Triple therapy uptake for asthma slow

Ben Falkenmire

writer

Ben Falkenmire

Writer

Ben Falkenmire

Patients are missing out

While GPs are familiar with triple therapy treatment for COPD, many are not considering the treatment for asthma patients.

Respiratory Physician at St Andrews Medical Centre, Dr Andrew Scroop, has seen low rates of GP-initiated triple therapy treatment for asthma patients. He says inconsistent messaging about treatment and constantly changing guidelines are likely causes of the slow uptake.

“For example, the dry powder capsule, Enerzair, was not promoted well and it hardly gained any traction. Most people have never heard of it, even though it is easily available,” says Dr Scroop.

“Another challenge for GPs is that the guidelines change with each update and it’s hard to keep abreast of where you should be.

“The PBS streamlined authority criteria are actually a very good synopsis of where you should be prescribing triple therapy to asthma patients. GPs should be able to access that in their prescription software.”

With new triple therapy options available for asthma, including Trelegy Ellipta 200, Dr Scroop says it is a good time for GPs to refresh their understanding of asthma treatment pathways and options.

“If a patient is still experiencing one or two exacerbations a year requiring oral steroids and they’ve been on a medium dose of ICS LABA for more than 12 months, they’re a perfect group to step up to triple therapy,” he says.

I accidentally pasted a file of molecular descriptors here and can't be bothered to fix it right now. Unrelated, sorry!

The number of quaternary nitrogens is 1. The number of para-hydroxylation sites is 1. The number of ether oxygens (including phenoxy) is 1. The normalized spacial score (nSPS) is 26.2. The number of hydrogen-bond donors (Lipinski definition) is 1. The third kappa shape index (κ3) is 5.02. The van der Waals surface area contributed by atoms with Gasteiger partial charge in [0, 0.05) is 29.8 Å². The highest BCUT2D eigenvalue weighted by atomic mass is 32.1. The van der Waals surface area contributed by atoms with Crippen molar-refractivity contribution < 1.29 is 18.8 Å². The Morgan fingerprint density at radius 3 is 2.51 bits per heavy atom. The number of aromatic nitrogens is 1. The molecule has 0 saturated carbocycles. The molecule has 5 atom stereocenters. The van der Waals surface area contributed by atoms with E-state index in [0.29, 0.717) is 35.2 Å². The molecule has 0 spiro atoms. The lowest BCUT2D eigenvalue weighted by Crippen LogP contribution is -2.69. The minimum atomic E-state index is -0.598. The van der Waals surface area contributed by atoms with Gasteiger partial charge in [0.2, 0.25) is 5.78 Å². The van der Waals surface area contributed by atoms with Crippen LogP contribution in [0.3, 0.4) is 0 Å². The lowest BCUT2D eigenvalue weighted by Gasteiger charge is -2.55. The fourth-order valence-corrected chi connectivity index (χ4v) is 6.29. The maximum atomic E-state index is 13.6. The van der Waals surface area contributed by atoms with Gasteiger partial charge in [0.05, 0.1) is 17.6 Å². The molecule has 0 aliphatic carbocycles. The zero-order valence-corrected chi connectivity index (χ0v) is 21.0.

“I would also consider patients with frequent asthma symptoms, such as Ventolin use overnight or three or more times each week.”

Evidence of the merits of triple therapy for high dose ICS LABA patients is mixed. Dr Scroop says there is a subgroup who can benefit.

“They tend to be people who are less allergic and older, and who might have a smoking history or a prominent cough. To some degree, they’ll have a chronic bronchitis or COPD feel to them,” he says.

Before stepping up a patient up to triple therapy, Dr Scroop says it is important to check the patient is taking their current treatment correctly.

He points out that in trials of triple therapy for asthma, all participants improved their asthma control irrespective of whether they received trial medication or usual therapy.

“If there’s any doubt about asthma control, the first thing is to check their inhaler technique to make sure they’re doing it correctly. I check it every time I see a patient,” Dr Scroop says.

“You need to check and recheck because people develop bad habits over time. If they’re not actually using what you have already prescribed, there’s no point changing to something else.”

Dr Andrew Scroop is giving a lecture on triple therapy in the upcoming Healthed webcast on Tuesday 22nd of November. Register here to attend.

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Ben Falkenmire

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